5 Practical Tips To Overcome a Phone Addiction

Practical tips to overcome phone addiction

Phone addiction is by no means on par with other forms of addiction. But it’s becoming a problem for many Americans who can’t put the device down for more than a few minutes at a time. On average, Americans check their phones 96 times a day (or once every 10 minutes). A 2021 survey found that approximately half of respondents spent 5 to 6 hours per day on their phones for personal use (not work-related matters). Of that phone time, 147 minutes per day is dedicated purely to social media usage. 

Besides taking away valuable time from other tasks, cell phone addiction can lead to other physical repercussions such as shorter attention spans. Because cell phones make accessing social media apps so convenient, there’s also a mental health component to spending too much time on your device. Studies show there’s a direct link between social media usage and feelings of envy, insecurity and negative self-image, ultimately resulting in depression.

The Science Behind Phone Addiction

Before we can discuss how to get unaddicted to phones, it’s important to understand why people find their smartphones so compelling in the first place. It’s easy to say you need to use your phone less, but phones are an essential tool for modern life. Resisting the urge to pick yours up and look at it isn’t always easy.

Apps Are Designed to Be Addictive

Smartphone apps are designed to be addictive. Social media apps have algorithms that learn what each user likes and show them more of that content in bite-sized chunks that are easy to consume. When users post content, they’re rewarded with a dopamine hit as the app pops up notifications telling them, “Someone liked your post” or “Well done, you’ve had 10 upvotes!”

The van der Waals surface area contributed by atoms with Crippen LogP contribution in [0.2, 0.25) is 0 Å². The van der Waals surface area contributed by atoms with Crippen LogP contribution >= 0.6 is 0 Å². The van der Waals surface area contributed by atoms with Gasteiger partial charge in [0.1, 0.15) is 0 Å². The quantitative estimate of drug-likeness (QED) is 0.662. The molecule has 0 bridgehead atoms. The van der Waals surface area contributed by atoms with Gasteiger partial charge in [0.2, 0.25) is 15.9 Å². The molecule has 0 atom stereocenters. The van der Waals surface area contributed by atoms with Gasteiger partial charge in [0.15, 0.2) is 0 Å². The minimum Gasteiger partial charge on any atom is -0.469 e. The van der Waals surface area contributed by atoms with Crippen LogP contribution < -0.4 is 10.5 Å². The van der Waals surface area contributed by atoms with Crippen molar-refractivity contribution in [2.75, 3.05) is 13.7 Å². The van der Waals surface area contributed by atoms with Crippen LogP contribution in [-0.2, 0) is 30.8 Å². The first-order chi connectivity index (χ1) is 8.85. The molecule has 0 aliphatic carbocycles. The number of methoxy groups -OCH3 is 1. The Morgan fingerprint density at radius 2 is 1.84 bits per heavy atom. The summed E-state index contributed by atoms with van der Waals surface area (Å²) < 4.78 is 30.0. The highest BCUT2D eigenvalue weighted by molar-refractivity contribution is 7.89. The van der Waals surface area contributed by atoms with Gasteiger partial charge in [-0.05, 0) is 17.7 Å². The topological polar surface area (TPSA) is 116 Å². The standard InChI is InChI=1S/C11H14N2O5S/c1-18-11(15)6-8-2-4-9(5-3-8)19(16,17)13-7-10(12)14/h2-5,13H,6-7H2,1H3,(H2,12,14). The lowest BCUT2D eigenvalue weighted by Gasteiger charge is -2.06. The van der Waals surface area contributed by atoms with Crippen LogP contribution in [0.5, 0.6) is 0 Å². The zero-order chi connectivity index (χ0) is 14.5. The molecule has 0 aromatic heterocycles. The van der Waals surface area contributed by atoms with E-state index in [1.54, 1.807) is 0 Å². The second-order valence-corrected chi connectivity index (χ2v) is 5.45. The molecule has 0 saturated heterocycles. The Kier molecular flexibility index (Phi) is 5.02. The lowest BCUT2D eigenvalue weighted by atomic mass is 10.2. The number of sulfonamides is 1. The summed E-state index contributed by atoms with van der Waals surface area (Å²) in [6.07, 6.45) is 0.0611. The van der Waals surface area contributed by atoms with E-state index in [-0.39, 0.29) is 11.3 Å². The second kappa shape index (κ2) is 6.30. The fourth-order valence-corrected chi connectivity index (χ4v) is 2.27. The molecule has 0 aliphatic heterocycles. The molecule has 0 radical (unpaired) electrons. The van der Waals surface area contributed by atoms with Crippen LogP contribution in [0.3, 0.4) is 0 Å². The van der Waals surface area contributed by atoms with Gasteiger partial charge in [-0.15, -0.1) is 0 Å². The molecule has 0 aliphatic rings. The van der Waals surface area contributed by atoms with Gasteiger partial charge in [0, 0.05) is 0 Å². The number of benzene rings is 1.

These rewards come quickly and easily and are combined with gentle nudges to remind you to check the app regularly. Even learning apps such as Duolingo are gamified with points, rewards and reminders to keep users checking in at least once a day. With educational products, this could be considered to be a positive. However, with social media, these reward systems simply encourage people to spend more and more time feeding the algorithm, giving the platform even more knowledge about what content the user wants to see.

Social Media Addiction Can Have a Sinister Side

For most people who are researching how to reduce phone addiction, the motivation is simple: They want to stop wasting so much time “doom-scrolling” or messing around on social media apps. However, there’s a sinister side to phone addiction. Those who are living with depression may be more prone to internet addiction and at greater risk of becoming politically radicalized, for example. If you’re in that position, the question of how to stop looking at your phone is even more important because your smartphone isn’t just a tool for wasting time looking at pictures of cute cats. Rather, the phone and the apps on it are pushing you into echo chambers that could isolate you from your real-life support network, feeding any symptoms of depression even more.